Like most chemistry teachers, one of the first things I go over in the beginning of the year is unit conversions. Students come into my class with all sorts of prior knowledge concerning unit conversions; some good, some bad and some downright ugly.
In Chemical Mystery #7, a can of Coca-Cola was observed to sink in one container of water and yet float in another! This trick made use of the fact that the density of water changes with temperature. See the video below.
Q: Does an unopened can of soda pop float or sink in water?
A: It depends!
See if you can figure out what is happening in this twist on the classic floating-and-sinking soda can experiment.
Each spring my Local Section of The American Chemical Society (ACS) hosts a rigorous two part exam as part of the selection process for the The International Chemistry Olympiad (IChO) IChO is an annual international competition for the world’s top chemistry students. Each year, nations from all over the world will send teams of four to compete for top honors.
Effective Student Engagement
The September 2015 issue of the Journal of Chemical Education is now available online to subscribers. This issue includes articles on flipped classroom; introductory and general chemistry; organic chemistry activities; biochemistry demonstrations and labs; computer-based learning; chemical education research; from the archive: chemistry in context.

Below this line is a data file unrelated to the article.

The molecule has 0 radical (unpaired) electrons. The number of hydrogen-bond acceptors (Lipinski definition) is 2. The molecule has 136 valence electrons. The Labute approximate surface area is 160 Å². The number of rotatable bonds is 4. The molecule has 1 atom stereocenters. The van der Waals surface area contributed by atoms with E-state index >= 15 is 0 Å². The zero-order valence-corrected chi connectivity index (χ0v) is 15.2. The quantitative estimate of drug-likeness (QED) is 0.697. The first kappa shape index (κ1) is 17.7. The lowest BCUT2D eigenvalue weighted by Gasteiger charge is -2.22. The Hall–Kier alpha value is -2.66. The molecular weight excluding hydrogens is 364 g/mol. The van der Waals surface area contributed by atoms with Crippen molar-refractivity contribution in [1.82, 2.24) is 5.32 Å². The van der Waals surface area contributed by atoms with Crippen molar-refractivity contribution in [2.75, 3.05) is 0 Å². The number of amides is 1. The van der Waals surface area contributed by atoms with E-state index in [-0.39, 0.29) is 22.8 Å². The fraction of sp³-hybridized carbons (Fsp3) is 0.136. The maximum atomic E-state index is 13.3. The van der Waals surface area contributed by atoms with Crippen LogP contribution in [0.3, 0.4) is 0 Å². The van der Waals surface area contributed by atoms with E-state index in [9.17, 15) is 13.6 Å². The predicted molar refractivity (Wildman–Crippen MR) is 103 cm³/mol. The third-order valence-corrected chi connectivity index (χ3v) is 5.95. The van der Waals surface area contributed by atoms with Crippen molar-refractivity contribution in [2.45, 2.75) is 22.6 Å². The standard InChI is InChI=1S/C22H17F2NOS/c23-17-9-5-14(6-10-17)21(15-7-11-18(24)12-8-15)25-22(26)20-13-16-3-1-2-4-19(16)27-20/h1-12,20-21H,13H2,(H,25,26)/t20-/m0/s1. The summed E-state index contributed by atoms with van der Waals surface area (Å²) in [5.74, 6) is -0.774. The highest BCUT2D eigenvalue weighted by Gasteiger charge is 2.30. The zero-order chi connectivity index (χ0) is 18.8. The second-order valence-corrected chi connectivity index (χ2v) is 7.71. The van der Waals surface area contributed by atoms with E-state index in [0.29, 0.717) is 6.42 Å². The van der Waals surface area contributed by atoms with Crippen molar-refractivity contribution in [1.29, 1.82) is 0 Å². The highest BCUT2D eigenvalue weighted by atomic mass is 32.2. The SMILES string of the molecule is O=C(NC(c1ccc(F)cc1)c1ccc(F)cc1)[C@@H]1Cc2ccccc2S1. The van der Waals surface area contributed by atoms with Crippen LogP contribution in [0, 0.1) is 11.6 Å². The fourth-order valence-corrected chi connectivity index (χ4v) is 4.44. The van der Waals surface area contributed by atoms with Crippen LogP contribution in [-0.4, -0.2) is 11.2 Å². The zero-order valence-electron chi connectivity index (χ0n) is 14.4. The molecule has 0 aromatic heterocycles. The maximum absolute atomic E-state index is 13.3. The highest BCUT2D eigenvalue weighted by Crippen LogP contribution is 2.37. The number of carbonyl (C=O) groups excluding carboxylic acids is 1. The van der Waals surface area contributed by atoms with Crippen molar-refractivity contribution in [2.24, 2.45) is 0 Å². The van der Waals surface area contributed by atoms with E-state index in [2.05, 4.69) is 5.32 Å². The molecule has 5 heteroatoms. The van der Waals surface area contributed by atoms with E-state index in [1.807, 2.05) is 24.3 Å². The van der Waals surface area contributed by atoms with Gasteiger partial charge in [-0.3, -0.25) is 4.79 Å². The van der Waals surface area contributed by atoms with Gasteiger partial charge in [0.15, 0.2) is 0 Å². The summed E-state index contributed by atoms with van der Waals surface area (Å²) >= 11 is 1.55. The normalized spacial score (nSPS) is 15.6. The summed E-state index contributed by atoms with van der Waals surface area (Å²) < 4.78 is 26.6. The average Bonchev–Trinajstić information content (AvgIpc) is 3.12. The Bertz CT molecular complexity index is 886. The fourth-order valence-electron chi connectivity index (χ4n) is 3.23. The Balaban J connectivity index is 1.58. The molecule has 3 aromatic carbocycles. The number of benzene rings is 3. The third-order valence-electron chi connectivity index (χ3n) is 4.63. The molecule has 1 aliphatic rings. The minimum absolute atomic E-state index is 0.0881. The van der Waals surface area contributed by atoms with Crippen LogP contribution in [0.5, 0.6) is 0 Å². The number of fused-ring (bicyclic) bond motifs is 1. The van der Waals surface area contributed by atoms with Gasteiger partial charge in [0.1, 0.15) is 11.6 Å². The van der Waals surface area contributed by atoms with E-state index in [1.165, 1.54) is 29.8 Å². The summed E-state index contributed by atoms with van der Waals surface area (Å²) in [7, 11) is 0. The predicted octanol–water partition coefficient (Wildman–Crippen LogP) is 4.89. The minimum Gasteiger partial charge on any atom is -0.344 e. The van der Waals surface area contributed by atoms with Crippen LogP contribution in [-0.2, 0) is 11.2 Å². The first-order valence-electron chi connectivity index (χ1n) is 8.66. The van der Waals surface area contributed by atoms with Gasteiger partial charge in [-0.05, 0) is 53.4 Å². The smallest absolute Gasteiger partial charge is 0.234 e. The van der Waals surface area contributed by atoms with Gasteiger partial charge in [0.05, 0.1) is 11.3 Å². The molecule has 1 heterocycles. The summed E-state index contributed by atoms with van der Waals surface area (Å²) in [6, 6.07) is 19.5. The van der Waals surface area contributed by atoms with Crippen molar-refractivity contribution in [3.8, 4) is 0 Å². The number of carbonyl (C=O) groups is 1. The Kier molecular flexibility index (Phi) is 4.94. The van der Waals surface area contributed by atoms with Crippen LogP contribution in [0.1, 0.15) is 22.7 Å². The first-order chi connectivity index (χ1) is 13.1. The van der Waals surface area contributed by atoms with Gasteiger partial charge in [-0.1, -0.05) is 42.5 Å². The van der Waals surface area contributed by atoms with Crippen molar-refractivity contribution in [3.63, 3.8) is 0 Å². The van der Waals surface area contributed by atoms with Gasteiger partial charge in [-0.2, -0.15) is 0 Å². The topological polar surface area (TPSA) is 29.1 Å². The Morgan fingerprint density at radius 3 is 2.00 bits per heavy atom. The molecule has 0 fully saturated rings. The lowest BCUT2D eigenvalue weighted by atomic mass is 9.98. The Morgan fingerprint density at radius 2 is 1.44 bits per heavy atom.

The video displays a neat trick you can do for your students. What do you suppose is the secret behind this trick? Hint: >It has to do with chemistry!
Did any of you guess what was going on in Chemical Mystery #4: The Case of the Misbehaving Balloon? In this experiment, several balloons were placed in liquid nitrogen. Most of these balloons shrunk tr
Although many students have been exposed to the concept of density before reaching my Chemistry class, I always start the year with this POGIL-like activity.
Approximately one hour including the debrief (I recommend holding a whole-class discussion for the summarizing questions that follow the What is density? activity and a selection of mathematical computation problems from the How can you calculate density? activity.)
One day during class I presented the disappearing rainbow demonstration and explained the chemistry behind it. After doing so, I had a student ask me if a particular bartending trick called “rainbow shots” was done in a manner similar to the way the disappearing rainbow demonstration is performed.